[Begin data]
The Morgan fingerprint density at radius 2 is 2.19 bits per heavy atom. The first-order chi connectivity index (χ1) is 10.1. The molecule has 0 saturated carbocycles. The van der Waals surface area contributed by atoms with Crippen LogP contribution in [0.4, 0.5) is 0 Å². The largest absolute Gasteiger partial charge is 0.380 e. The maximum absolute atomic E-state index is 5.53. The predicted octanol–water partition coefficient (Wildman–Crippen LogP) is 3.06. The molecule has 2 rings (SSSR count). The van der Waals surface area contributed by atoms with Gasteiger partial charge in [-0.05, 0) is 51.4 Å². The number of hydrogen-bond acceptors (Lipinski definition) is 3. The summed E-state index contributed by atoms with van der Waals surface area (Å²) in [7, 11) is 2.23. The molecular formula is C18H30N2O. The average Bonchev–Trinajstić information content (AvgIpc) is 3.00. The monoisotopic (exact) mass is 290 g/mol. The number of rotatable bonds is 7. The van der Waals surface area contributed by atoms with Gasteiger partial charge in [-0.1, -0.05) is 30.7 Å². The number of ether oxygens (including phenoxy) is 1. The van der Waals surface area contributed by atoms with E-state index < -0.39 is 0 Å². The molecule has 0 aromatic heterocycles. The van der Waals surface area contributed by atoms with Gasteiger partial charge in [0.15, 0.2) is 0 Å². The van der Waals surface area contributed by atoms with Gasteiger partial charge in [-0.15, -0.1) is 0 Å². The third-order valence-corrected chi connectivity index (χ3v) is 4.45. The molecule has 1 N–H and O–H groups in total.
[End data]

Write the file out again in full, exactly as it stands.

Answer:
The Morgan fingerprint density at radius 2 is 2.19 bits per heavy atom. The first-order chi connectivity index (χ1) is 10.1. The molecule has 0 saturated carbocycles. The van der Waals surface area contributed by atoms with Crippen LogP contribution in [0.4, 0.5) is 0 Å². The largest absolute Gasteiger partial charge is 0.380 e. The maximum absolute atomic E-state index is 5.53. The predicted octanol–water partition coefficient (Wildman–Crippen LogP) is 3.06. The molecule has 2 rings (SSSR count). The van der Waals surface area contributed by atoms with Gasteiger partial charge in [-0.05, 0) is 51.4 Å². The number of hydrogen-bond acceptors (Lipinski definition) is 3. The summed E-state index contributed by atoms with van der Waals surface area (Å²) in [7, 11) is 2.23. The molecular formula is C18H30N2O. The average Bonchev–Trinajstić information content (AvgIpc) is 3.00. The monoisotopic (exact) mass is 290 g/mol. The number of rotatable bonds is 7. The van der Waals surface area contributed by atoms with Gasteiger partial charge in [-0.1, -0.05) is 30.7 Å². The number of ether oxygens (including phenoxy) is 1. The van der Waals surface area contributed by atoms with E-state index < -0.39 is 0 Å². The molecule has 0 aromatic heterocycles. The van der Waals surface area contributed by atoms with Gasteiger partial charge in [0.15, 0.2) is 0 Å². The van der Waals surface area contributed by atoms with Gasteiger partial charge in [-0.15, -0.1) is 0 Å². The third-order valence-corrected chi connectivity index (χ3v) is 4.45. The molecule has 1 N–H and O–H groups in total.